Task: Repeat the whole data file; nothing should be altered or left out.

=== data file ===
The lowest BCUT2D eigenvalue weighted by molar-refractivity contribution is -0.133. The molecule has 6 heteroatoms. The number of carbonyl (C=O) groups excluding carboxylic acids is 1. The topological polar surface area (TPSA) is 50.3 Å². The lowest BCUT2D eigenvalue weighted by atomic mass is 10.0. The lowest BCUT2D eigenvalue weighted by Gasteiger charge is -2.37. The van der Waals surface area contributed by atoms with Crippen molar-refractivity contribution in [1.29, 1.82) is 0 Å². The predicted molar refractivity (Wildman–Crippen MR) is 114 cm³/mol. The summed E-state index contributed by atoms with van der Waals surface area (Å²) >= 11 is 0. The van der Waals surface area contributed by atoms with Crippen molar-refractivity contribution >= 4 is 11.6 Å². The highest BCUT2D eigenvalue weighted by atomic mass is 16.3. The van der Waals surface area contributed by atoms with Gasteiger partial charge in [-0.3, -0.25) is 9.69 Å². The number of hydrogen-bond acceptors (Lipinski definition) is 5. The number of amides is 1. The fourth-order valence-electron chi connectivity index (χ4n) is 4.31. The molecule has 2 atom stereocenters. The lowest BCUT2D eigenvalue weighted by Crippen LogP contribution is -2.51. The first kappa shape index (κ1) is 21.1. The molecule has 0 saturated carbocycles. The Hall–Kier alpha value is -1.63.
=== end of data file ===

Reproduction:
The lowest BCUT2D eigenvalue weighted by molar-refractivity contribution is -0.133. The molecule has 6 heteroatoms. The number of carbonyl (C=O) groups excluding carboxylic acids is 1. The topological polar surface area (TPSA) is 50.3 Å². The lowest BCUT2D eigenvalue weighted by atomic mass is 10.0. The lowest BCUT2D eigenvalue weighted by Gasteiger charge is -2.37. The van der Waals surface area contributed by atoms with Crippen molar-refractivity contribution in [1.29, 1.82) is 0 Å². The predicted molar refractivity (Wildman–Crippen MR) is 114 cm³/mol. The summed E-state index contributed by atoms with van der Waals surface area (Å²) >= 11 is 0. The van der Waals surface area contributed by atoms with Crippen molar-refractivity contribution >= 4 is 11.6 Å². The highest BCUT2D eigenvalue weighted by atomic mass is 16.3. The van der Waals surface area contributed by atoms with Gasteiger partial charge in [-0.3, -0.25) is 9.69 Å². The number of hydrogen-bond acceptors (Lipinski definition) is 5. The number of amides is 1. The fourth-order valence-electron chi connectivity index (χ4n) is 4.31. The molecule has 2 atom stereocenters. The lowest BCUT2D eigenvalue weighted by Crippen LogP contribution is -2.51. The first kappa shape index (κ1) is 21.1. The molecule has 0 saturated carbocycles. The Hall–Kier alpha value is -1.63.